My ancestor Thomas Reed (1783-1852) lived in Shelby County, Kentucky during his younger years. As I research his life there, I have been working my way through all the online county records available on the Family Search website. Shelby County Court Order books for the early 1800s are found there.

I began with 1804, the first book on the list. So far, I have not found Thomas Reed mentioned, but I have seen records of his father and his brother, both named Caleb Reed.

Many of the court orders are road entries. They tell us who was appointed to oversee the roads and the names of the landowners alongside whose property the roads pass. These are of little interest except to verify that a man resided at that place during that time.

Other court records offer more insight into a citizen’s life. I found some interesting information about Caleb Reed (1756-abt. 1832):

  1. Caleb served as Executor for a woman named Sarah White in 1806. I do not know who she was or how she was related to Caleb, but I believe she must have been a family member. Others mentioned in the record include Absalom Carr (Caleb’s wife at the time was a Carr), and Peter Van Dyke (Caleb later married Van Dyke’s widow). The Reeds, Whites, and Carrs had all migrated from Fayette County, Pennsylvania.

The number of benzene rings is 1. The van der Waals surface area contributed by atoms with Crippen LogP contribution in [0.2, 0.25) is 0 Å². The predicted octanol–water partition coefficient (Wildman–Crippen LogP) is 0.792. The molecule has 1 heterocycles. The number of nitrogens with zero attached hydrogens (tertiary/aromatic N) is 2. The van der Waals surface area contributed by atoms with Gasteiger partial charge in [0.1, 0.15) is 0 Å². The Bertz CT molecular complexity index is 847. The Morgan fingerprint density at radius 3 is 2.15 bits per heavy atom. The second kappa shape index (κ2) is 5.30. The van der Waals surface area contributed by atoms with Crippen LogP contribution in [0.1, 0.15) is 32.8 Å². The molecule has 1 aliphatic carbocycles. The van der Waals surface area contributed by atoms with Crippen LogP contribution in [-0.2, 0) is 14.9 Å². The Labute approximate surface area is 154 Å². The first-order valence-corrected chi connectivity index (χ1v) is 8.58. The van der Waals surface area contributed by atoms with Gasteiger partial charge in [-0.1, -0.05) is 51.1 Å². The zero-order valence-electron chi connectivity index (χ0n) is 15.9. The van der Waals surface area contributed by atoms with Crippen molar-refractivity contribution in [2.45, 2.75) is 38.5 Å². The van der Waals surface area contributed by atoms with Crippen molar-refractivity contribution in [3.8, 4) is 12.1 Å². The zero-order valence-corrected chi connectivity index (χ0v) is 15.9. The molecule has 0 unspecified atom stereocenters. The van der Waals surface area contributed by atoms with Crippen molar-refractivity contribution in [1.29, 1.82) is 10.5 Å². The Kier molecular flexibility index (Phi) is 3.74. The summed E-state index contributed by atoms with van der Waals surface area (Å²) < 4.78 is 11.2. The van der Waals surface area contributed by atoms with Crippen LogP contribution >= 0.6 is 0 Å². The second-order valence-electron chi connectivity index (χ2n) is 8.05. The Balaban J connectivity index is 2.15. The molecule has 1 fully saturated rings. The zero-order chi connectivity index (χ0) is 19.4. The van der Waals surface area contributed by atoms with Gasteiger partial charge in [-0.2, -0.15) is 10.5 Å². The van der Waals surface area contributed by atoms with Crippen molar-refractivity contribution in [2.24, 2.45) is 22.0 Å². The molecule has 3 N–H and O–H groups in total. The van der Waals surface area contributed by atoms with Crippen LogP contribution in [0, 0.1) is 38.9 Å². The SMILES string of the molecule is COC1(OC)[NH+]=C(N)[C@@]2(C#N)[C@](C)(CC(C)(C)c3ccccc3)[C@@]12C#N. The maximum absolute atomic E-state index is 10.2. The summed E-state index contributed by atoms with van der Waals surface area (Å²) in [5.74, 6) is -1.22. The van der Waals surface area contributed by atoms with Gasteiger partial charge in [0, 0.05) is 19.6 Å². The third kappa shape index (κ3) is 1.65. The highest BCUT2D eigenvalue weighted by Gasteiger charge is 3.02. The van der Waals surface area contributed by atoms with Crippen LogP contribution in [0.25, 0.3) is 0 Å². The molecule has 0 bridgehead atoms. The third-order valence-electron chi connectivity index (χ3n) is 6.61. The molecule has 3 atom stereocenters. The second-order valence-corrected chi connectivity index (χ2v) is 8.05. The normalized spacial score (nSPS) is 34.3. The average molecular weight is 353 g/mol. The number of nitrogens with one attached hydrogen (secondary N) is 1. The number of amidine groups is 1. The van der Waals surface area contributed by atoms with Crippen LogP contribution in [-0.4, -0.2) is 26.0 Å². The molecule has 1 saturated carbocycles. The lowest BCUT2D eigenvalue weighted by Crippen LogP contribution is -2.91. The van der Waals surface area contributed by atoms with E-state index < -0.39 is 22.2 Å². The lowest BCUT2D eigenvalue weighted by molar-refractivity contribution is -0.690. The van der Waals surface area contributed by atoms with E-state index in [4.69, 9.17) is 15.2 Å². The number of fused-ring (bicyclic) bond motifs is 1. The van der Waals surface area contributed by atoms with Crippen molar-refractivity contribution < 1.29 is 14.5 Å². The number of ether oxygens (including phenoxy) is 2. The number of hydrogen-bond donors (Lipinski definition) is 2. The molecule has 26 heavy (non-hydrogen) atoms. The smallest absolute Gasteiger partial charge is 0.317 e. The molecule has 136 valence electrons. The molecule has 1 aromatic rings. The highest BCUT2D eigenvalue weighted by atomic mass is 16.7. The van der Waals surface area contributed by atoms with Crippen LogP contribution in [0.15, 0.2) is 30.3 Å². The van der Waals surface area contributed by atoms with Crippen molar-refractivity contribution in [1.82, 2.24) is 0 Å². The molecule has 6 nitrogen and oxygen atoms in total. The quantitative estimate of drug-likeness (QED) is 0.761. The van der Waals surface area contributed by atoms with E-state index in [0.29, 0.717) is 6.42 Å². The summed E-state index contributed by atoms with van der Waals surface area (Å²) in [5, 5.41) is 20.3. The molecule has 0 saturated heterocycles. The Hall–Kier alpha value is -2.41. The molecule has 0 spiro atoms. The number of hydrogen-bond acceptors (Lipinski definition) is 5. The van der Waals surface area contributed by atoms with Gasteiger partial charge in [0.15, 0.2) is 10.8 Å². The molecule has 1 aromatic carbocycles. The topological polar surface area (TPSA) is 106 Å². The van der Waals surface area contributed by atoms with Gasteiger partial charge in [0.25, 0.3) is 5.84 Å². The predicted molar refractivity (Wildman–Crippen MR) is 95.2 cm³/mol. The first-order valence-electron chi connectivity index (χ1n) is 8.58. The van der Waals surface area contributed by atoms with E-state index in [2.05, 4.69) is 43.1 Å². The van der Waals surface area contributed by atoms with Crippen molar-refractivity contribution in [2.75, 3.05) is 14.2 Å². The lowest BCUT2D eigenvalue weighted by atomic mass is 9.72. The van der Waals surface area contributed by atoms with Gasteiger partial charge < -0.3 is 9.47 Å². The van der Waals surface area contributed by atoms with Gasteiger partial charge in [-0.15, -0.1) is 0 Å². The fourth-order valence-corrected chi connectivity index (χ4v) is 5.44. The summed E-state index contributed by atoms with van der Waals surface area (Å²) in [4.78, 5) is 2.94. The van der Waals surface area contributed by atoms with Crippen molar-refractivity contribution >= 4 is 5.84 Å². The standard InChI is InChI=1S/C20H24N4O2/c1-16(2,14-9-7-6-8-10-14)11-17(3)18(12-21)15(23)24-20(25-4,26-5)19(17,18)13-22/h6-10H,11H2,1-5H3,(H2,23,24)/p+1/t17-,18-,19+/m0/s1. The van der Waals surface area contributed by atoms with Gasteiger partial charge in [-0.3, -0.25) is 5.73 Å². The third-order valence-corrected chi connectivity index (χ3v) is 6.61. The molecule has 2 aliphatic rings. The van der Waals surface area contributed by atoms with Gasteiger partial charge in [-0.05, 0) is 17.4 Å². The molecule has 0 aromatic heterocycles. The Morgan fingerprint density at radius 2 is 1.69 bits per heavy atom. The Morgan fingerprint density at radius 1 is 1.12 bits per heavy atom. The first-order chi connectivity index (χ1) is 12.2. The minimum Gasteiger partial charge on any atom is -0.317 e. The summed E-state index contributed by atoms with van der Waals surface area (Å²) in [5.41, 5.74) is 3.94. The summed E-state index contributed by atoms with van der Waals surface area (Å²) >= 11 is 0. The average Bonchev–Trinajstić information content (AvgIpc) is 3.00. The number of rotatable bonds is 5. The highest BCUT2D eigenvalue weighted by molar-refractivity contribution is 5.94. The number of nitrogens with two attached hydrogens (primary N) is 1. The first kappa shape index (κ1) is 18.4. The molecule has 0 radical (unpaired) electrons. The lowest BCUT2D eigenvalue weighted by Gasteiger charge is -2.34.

2. Caleb and his son Caleb (abt. 1788-abt. 1828) both served as witnesses in an 1806 trial. The defendant Jeremiah Webb stood accused of felony stealing of corn. I do not know how the Reeds were connected to Webb.

Family Search does not have an online index to these Court Order Books. One must read them, page by page. It takes a long time.

The entries I have found about the Reeds so far will make it worth the time spent. The stories will add interesting color to my character sketches for these ancestors, and they provide clues for further research.